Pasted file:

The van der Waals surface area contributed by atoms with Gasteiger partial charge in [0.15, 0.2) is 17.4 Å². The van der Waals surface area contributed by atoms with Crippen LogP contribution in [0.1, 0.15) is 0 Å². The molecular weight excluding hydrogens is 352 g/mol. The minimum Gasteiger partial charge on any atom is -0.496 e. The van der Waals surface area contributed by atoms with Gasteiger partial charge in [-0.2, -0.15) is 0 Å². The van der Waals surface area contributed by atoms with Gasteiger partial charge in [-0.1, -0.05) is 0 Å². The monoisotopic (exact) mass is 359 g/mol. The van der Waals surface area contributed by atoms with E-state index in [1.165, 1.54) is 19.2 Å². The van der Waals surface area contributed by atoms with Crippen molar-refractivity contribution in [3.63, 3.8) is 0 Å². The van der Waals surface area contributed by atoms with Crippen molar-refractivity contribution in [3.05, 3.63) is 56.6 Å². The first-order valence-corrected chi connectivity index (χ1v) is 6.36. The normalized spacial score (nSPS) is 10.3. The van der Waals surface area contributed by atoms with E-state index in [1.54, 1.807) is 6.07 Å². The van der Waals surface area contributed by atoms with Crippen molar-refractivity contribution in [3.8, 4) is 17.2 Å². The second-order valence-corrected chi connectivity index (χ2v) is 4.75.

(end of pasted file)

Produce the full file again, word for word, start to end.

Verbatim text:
The van der Waals surface area contributed by atoms with Gasteiger partial charge in [0.15, 0.2) is 17.4 Å². The van der Waals surface area contributed by atoms with Crippen LogP contribution in [0.1, 0.15) is 0 Å². The molecular weight excluding hydrogens is 352 g/mol. The minimum Gasteiger partial charge on any atom is -0.496 e. The van der Waals surface area contributed by atoms with Gasteiger partial charge in [-0.2, -0.15) is 0 Å². The van der Waals surface area contributed by atoms with Gasteiger partial charge in [-0.1, -0.05) is 0 Å². The monoisotopic (exact) mass is 359 g/mol. The van der Waals surface area contributed by atoms with E-state index in [1.165, 1.54) is 19.2 Å². The van der Waals surface area contributed by atoms with Crippen molar-refractivity contribution in [3.63, 3.8) is 0 Å². The van der Waals surface area contributed by atoms with Crippen molar-refractivity contribution in [3.05, 3.63) is 56.6 Å². The first-order valence-corrected chi connectivity index (χ1v) is 6.36. The normalized spacial score (nSPS) is 10.3. The van der Waals surface area contributed by atoms with E-state index in [1.54, 1.807) is 6.07 Å². The van der Waals surface area contributed by atoms with Crippen molar-refractivity contribution in [3.8, 4) is 17.2 Å². The second-order valence-corrected chi connectivity index (χ2v) is 4.75.